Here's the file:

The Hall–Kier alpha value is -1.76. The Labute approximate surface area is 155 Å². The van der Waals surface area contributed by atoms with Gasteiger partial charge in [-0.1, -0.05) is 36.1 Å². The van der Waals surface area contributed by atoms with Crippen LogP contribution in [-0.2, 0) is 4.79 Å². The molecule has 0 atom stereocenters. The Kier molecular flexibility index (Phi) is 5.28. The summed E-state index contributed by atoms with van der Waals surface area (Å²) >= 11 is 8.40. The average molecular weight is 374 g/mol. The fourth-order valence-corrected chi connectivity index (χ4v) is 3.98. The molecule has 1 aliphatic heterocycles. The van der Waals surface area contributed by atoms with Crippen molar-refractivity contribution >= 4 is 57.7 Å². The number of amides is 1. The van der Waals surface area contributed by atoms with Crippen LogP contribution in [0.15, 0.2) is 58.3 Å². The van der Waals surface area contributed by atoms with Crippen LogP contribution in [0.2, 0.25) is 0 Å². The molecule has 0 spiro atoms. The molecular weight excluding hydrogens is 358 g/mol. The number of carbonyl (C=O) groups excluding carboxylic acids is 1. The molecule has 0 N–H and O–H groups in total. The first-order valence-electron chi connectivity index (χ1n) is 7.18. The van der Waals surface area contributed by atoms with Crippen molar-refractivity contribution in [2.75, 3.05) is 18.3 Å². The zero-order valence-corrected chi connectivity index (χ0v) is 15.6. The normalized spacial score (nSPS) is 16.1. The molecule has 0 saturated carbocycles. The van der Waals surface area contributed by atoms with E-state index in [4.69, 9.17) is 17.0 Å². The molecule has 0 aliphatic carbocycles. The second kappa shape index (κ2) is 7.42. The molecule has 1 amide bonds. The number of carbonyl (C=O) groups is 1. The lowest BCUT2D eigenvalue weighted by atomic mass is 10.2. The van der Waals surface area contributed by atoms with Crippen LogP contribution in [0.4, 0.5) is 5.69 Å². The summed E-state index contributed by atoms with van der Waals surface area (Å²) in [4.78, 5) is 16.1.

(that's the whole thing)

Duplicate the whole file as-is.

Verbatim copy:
The Hall–Kier alpha value is -1.76. The Labute approximate surface area is 155 Å². The van der Waals surface area contributed by atoms with Gasteiger partial charge in [-0.1, -0.05) is 36.1 Å². The van der Waals surface area contributed by atoms with Crippen LogP contribution in [-0.2, 0) is 4.79 Å². The molecule has 0 atom stereocenters. The Kier molecular flexibility index (Phi) is 5.28. The summed E-state index contributed by atoms with van der Waals surface area (Å²) >= 11 is 8.40. The average molecular weight is 374 g/mol. The fourth-order valence-corrected chi connectivity index (χ4v) is 3.98. The molecule has 1 aliphatic heterocycles. The van der Waals surface area contributed by atoms with Crippen molar-refractivity contribution >= 4 is 57.7 Å². The number of amides is 1. The van der Waals surface area contributed by atoms with Crippen LogP contribution in [0.15, 0.2) is 58.3 Å². The van der Waals surface area contributed by atoms with Crippen LogP contribution in [0.2, 0.25) is 0 Å². The molecule has 0 spiro atoms. The molecular weight excluding hydrogens is 358 g/mol. The number of carbonyl (C=O) groups excluding carboxylic acids is 1. The molecule has 0 N–H and O–H groups in total. The first-order valence-electron chi connectivity index (χ1n) is 7.18. The van der Waals surface area contributed by atoms with Crippen molar-refractivity contribution in [2.75, 3.05) is 18.3 Å². The zero-order valence-corrected chi connectivity index (χ0v) is 15.6. The normalized spacial score (nSPS) is 16.1. The molecule has 0 saturated carbocycles. The van der Waals surface area contributed by atoms with E-state index in [4.69, 9.17) is 17.0 Å². The molecule has 0 aliphatic carbocycles. The second kappa shape index (κ2) is 7.42. The molecule has 1 amide bonds. The number of carbonyl (C=O) groups is 1. The lowest BCUT2D eigenvalue weighted by atomic mass is 10.2. The van der Waals surface area contributed by atoms with Crippen LogP contribution in [0.4, 0.5) is 5.69 Å². The summed E-state index contributed by atoms with van der Waals surface area (Å²) in [4.78, 5) is 16.1.